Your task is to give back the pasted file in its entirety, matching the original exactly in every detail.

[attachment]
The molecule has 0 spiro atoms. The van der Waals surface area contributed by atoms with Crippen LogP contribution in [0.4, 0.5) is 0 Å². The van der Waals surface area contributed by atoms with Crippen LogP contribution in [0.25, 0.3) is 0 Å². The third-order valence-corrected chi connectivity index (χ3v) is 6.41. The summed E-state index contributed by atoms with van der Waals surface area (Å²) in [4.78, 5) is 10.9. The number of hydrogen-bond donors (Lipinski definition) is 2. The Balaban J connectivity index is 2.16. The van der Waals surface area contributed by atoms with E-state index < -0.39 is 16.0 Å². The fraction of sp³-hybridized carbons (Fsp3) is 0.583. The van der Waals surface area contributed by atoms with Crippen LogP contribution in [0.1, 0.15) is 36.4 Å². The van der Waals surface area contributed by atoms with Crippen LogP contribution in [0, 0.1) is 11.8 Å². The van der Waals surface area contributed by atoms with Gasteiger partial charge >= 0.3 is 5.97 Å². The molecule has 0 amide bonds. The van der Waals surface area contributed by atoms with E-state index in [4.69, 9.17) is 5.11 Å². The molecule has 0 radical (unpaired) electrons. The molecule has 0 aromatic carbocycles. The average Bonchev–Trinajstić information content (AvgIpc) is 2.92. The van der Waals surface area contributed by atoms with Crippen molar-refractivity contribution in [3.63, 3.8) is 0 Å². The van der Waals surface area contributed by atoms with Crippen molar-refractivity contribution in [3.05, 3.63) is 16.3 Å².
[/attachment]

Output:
The molecule has 0 spiro atoms. The van der Waals surface area contributed by atoms with Crippen LogP contribution in [0.4, 0.5) is 0 Å². The van der Waals surface area contributed by atoms with Crippen LogP contribution in [0.25, 0.3) is 0 Å². The third-order valence-corrected chi connectivity index (χ3v) is 6.41. The summed E-state index contributed by atoms with van der Waals surface area (Å²) in [4.78, 5) is 10.9. The number of hydrogen-bond donors (Lipinski definition) is 2. The Balaban J connectivity index is 2.16. The van der Waals surface area contributed by atoms with E-state index < -0.39 is 16.0 Å². The fraction of sp³-hybridized carbons (Fsp3) is 0.583. The van der Waals surface area contributed by atoms with Crippen LogP contribution in [0.1, 0.15) is 36.4 Å². The van der Waals surface area contributed by atoms with Crippen LogP contribution in [0, 0.1) is 11.8 Å². The van der Waals surface area contributed by atoms with Gasteiger partial charge >= 0.3 is 5.97 Å². The molecule has 0 amide bonds. The van der Waals surface area contributed by atoms with E-state index in [4.69, 9.17) is 5.11 Å². The molecule has 0 radical (unpaired) electrons. The molecule has 0 aromatic carbocycles. The average Bonchev–Trinajstić information content (AvgIpc) is 2.92. The van der Waals surface area contributed by atoms with Crippen molar-refractivity contribution in [3.63, 3.8) is 0 Å². The van der Waals surface area contributed by atoms with Crippen molar-refractivity contribution in [3.05, 3.63) is 16.3 Å².